The Canadian Union of Public Employees is now asking thousands of education support workers in Ontario to accept a tentative contract offer from the Ford government, contradicting earlier comments from a key member of the bargaining team.
When the union agreed to accept a four-year contract offer from the Ford government on Nov. 20 — narrowly averting a planned strike that would have closed schools province-wide — the bargaining committee signalled its unease with the deal.
“I don’t like this deal,” said Laura Walton with the Ontario School Board Council of Unions, which represents 55,000 custodians, librarians, early childhood educators, and clerical staff.
“As a mom, I don’t like this deal. As a worker, I don’t like this deal. As the president of the OSBCU, I understand why this is the deal that’s on the table. I think it falls short and I think it’s terrible that we live in a world that doesn’t see the need to provide services to kids that they need.”
The tepid endorsement of the contract by Walton led to internal union concerns about whether the members would accept or reject the offer during a nearly two-week ratification vote — the results of which would be unveiled on Dec. 6, the union said.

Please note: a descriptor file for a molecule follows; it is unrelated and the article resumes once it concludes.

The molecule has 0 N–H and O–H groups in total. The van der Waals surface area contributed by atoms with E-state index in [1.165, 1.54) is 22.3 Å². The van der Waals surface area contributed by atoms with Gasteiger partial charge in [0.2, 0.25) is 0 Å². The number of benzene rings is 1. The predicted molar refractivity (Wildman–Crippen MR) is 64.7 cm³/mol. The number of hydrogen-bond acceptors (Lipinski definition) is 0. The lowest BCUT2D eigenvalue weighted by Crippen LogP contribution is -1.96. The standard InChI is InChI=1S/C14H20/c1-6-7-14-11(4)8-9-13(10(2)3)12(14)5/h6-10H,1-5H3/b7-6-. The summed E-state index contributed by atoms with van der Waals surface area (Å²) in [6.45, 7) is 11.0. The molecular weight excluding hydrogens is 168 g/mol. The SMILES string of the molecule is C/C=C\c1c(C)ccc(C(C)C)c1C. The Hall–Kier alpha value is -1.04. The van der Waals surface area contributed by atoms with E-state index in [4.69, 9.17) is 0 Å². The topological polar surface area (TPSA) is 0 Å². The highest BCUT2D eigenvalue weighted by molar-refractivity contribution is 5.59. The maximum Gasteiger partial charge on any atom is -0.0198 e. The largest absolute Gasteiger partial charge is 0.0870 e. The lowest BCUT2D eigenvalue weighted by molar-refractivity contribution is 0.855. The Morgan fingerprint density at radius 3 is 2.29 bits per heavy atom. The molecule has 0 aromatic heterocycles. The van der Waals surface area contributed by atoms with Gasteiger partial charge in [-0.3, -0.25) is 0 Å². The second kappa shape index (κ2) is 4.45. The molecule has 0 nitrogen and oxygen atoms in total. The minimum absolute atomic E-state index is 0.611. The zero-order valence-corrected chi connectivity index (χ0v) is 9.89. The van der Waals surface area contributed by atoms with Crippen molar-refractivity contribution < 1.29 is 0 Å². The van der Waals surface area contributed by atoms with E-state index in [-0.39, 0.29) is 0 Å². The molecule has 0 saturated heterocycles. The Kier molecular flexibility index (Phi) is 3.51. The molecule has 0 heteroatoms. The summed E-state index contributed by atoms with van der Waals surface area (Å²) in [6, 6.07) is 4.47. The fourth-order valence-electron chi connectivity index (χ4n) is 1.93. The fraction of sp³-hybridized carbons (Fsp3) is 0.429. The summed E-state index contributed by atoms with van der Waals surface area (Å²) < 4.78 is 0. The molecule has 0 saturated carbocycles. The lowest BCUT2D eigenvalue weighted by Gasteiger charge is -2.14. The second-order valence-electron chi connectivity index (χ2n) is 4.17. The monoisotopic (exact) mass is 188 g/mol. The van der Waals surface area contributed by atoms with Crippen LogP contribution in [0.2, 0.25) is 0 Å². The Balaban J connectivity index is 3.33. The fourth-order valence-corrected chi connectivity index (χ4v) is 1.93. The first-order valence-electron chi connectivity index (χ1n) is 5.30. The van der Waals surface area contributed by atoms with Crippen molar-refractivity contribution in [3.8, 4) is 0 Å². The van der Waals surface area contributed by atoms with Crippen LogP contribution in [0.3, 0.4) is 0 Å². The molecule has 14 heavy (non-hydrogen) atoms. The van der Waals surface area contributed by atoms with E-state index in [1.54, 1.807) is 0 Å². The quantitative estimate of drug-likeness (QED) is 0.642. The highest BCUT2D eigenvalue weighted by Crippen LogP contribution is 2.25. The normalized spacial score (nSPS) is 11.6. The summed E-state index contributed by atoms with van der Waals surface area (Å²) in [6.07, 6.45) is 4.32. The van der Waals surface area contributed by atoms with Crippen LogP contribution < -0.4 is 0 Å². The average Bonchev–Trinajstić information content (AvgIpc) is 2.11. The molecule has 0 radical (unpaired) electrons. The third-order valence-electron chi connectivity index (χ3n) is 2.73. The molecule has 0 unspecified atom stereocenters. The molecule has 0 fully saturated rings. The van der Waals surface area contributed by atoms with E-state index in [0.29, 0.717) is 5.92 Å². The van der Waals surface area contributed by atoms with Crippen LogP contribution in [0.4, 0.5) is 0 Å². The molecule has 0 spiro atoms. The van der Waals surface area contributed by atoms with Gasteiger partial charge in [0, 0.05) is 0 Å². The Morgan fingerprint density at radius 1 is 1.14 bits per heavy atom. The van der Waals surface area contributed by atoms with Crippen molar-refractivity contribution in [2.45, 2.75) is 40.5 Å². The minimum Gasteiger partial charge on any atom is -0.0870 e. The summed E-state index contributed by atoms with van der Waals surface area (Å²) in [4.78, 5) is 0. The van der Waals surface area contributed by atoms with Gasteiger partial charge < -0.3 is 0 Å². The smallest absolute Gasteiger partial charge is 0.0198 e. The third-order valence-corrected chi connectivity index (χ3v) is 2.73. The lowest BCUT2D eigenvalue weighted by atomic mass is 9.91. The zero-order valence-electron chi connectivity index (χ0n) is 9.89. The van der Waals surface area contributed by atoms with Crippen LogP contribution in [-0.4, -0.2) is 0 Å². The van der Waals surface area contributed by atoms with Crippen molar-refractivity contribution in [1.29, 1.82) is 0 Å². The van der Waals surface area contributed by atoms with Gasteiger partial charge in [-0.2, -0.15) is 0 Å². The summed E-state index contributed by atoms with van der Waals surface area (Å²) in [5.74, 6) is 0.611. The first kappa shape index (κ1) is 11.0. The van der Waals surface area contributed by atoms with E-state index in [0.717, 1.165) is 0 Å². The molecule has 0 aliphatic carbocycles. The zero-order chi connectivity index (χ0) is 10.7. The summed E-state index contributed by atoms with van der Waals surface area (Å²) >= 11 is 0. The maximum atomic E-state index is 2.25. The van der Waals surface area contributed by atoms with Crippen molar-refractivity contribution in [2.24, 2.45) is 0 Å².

On Tuesday, however, CUPE national president Mark Hancock appealed to members to vote in favour of the tentative contract, saying the bargaining committee “secured all that could be secured.”
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“The OSBCU bargaining committee was able to achieve a breakthrough wage settlement, after more than a decade of legislated wage restraint,” Hancock said in a memo to members.
“No deal contains all we seek.”
While Education Minister Stephen Lecce said the contract resulted in “incremental gains” for both sides, government sources told Global News the deal was the same offer presented to the union before it announced a five-day strike notice on Nov. 15.
CUPE, which calls this one of the “toughest rounds of negotiations in the country,” said the deal would give members a $1-per-hour wage increase, netting the lowest earners a 16.8-per cent increase when compounded over four years.
“While you were not able to achieve all you sought in this round — namely, funding for additional, much-needed services — we recommend acceptance of this tentative agreement alongside your bargaining committee,” Hancock said.
Earlier in the month, CUPE workers staged a two-day strike after the province briefly introduced legislation that outlawed their labour action and imposed a contract on CUPE workers.
That legislation was repealed by the Ford government — an offer it made in exchange for CUPE ending its strike action.